Universal pose algorithm?
anomalaus last edited by anomalaus
Having just resumed investigation of a previously (temporarily) abandoned project, to directly read DS .duf and .dsf files and apply their contents to a Poser scene (whether prop or figure definition or pose applied to the current selection) I rediscovered the root cause (as I believe it to be) of discrepancies between poses designed for one figure being applied to another for which it was not designed.
I've made python scripts before which took a pose applied to a figure and adjusted it to match the limb and torso attitudes of the figure for which the pose was designed. Up until now, those adjustments had merely been to add offsets to some of the rotations, which seemed to adequately compensate for default A-pose figure poses applied to figures whose default was a T-pose. I had even gone to the trouble of adding extra, dummy actors to the target figure, to account for and correctly handle rotations of intermediate body parts like "pelvis", "abdomen2", "chest2", "neck2", etc., so that the poses could be directly applied to the target figure without losing the pose information relevant to missing body parts. The trouble is, now that I'm looking at a larger test sample of poses, I find occasional ones where the root actor (Body) or hip or pelvis is not facing along the z-axis, or nearly so, and seeing large discrepancies.
[Image placeholder] Example G3F (mesh) to V4 Pose.
It's only just occurred to me to look closely at the built-in rotation orders of those actors, and discovered, to my horror, that the original and target figures' actor rotation orders did not always match! A quick search found an online 3D Rotation Converter which gave me a simple way to confirm that converting the Euler angles of the original figure's actors to the target figure's rotation order did correct for the discrepancies (ignoring the impossibility of exactly matching a pose between figures with different limb lengths - you can match the angles or the extremities' end-points, but not both).
This success raised the question, which I ask here, since I've had limited success using Poser's Universal Pose feature, does anyone know if Poser incorporates this angle-order conversion in it's Universal Pose application algorithm?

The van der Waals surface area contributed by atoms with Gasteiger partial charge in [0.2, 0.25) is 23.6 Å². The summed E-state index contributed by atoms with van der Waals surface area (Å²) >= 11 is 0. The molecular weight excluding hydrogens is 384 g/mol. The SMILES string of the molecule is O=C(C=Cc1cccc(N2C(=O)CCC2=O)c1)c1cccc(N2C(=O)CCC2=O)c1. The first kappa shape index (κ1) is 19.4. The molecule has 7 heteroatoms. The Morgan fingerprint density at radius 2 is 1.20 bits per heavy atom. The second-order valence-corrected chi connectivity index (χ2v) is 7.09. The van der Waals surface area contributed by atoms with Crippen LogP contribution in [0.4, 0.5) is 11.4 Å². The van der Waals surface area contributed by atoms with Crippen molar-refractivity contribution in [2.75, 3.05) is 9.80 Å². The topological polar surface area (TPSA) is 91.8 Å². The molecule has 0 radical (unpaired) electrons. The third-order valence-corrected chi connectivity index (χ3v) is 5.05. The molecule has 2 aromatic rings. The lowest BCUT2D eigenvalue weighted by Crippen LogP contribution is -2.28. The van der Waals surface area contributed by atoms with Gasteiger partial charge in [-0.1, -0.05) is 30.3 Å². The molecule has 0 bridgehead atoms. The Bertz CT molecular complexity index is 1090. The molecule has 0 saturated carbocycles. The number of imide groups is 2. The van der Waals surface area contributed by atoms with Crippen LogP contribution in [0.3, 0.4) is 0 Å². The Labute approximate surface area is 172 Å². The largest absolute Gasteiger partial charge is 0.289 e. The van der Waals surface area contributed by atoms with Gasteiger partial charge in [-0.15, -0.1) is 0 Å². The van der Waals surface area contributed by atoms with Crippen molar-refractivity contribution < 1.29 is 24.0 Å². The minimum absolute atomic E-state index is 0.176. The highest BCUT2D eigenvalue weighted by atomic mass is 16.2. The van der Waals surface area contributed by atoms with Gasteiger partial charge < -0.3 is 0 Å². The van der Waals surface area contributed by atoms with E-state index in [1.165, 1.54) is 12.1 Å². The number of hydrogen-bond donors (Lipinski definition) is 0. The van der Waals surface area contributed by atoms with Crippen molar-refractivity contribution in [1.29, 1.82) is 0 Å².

anomalaus last edited by
Alas! I also find that many poses are designed with no translations or rotations applied to the figures' Body (root actor) and everything assigned to the hip (or pelvis). In many instances, a rotation of the middle axis (second of the three axes in the rotation order hierarchy) at or close to 90 degrees leaves that actor in or near gimbal lock (where large rotations of both the other axes are required to effect small adjustments of the "lost" axis - one degree of freedom has been sacrificed).
I propose that a "better" solution (IMHO) is to always apply the majority of X and Z translations, and Y rotations to the root actor, leaving Y translations, and X & Z rotations for the hip (or pelvis) actor alone (with only sub-degree or small adjustment translations left for the other hip axes). That eliminates any possibility of gimbal lock, as the hip rotations have no effect on the Body axes. I note that there can be other circumstances where the user needs the figure to perform some in-place rotation about the Y-axis of the hip, and my suggestion there (assuming the figure does not already have separate hip and pelvis actors [dummy actors that distribute their applied rotations to adjacent physical actor do not count here] is to parent the entire figure to a grouping object, and use that to set the Y-axis of the root actor at the desired attitude.
I suspect that the original Poser Devs have thoroughly explored all of these scenarios, given the plethora of figure conforming options in evidence: Origins and EndPoints, for example.
None of this is any particular help to me in the course of attempting to develop intelligent algorithms for pose matching of disparate figures, except that it probably indicates that I need to abandon the concept of trying to calculate pose adjustment parameters, and instead derive the original figure's actor origins and endpoints (plus an orthogonal vector for orientation [perhaps a quaternion is appropriate here?]) and use those solely for pose matching of the target figure. [Much binding in the marsh to ensue...]